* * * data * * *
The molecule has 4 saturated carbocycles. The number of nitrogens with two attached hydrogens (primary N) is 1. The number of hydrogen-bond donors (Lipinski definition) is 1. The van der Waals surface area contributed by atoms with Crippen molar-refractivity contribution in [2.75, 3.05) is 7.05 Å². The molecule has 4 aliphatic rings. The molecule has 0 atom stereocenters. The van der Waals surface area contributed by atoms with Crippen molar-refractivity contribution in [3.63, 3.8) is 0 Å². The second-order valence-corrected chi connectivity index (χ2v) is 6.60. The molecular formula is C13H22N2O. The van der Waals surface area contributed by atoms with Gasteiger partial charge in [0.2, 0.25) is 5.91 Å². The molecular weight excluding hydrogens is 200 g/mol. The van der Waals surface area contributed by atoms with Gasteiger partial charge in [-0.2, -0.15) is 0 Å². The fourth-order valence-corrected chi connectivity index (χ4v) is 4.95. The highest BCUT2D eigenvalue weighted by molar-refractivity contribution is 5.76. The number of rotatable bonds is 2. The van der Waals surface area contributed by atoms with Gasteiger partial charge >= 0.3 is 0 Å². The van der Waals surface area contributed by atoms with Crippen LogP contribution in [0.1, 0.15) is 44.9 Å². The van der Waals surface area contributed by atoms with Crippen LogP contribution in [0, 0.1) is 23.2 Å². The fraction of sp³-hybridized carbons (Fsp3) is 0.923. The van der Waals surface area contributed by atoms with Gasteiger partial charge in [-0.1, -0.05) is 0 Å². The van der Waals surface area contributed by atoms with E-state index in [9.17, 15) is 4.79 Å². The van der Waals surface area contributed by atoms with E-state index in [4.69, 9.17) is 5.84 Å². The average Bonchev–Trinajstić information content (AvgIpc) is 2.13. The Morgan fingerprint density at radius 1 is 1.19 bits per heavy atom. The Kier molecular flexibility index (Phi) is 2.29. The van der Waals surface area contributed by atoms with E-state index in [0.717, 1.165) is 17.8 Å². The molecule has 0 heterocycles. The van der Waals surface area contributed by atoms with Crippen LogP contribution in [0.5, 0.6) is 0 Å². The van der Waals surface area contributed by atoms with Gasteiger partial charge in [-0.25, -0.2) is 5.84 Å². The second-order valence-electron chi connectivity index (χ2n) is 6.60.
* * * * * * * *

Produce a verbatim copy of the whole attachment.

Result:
The molecule has 4 saturated carbocycles. The number of nitrogens with two attached hydrogens (primary N) is 1. The number of hydrogen-bond donors (Lipinski definition) is 1. The van der Waals surface area contributed by atoms with Crippen molar-refractivity contribution in [2.75, 3.05) is 7.05 Å². The molecule has 4 aliphatic rings. The molecule has 0 atom stereocenters. The van der Waals surface area contributed by atoms with Crippen molar-refractivity contribution in [3.63, 3.8) is 0 Å². The second-order valence-corrected chi connectivity index (χ2v) is 6.60. The molecular formula is C13H22N2O. The van der Waals surface area contributed by atoms with Gasteiger partial charge in [0.2, 0.25) is 5.91 Å². The molecular weight excluding hydrogens is 200 g/mol. The van der Waals surface area contributed by atoms with Gasteiger partial charge in [-0.2, -0.15) is 0 Å². The fourth-order valence-corrected chi connectivity index (χ4v) is 4.95. The highest BCUT2D eigenvalue weighted by molar-refractivity contribution is 5.76. The number of rotatable bonds is 2. The van der Waals surface area contributed by atoms with Gasteiger partial charge >= 0.3 is 0 Å². The van der Waals surface area contributed by atoms with Crippen LogP contribution in [0.1, 0.15) is 44.9 Å². The van der Waals surface area contributed by atoms with Crippen LogP contribution in [0, 0.1) is 23.2 Å². The fraction of sp³-hybridized carbons (Fsp3) is 0.923. The van der Waals surface area contributed by atoms with Gasteiger partial charge in [-0.1, -0.05) is 0 Å². The van der Waals surface area contributed by atoms with E-state index in [9.17, 15) is 4.79 Å². The van der Waals surface area contributed by atoms with E-state index in [4.69, 9.17) is 5.84 Å². The average Bonchev–Trinajstić information content (AvgIpc) is 2.13. The Morgan fingerprint density at radius 1 is 1.19 bits per heavy atom. The Kier molecular flexibility index (Phi) is 2.29. The van der Waals surface area contributed by atoms with E-state index in [0.717, 1.165) is 17.8 Å². The molecule has 0 heterocycles. The van der Waals surface area contributed by atoms with Crippen LogP contribution in [0.5, 0.6) is 0 Å². The van der Waals surface area contributed by atoms with Gasteiger partial charge in [-0.25, -0.2) is 5.84 Å². The second-order valence-electron chi connectivity index (χ2n) is 6.60.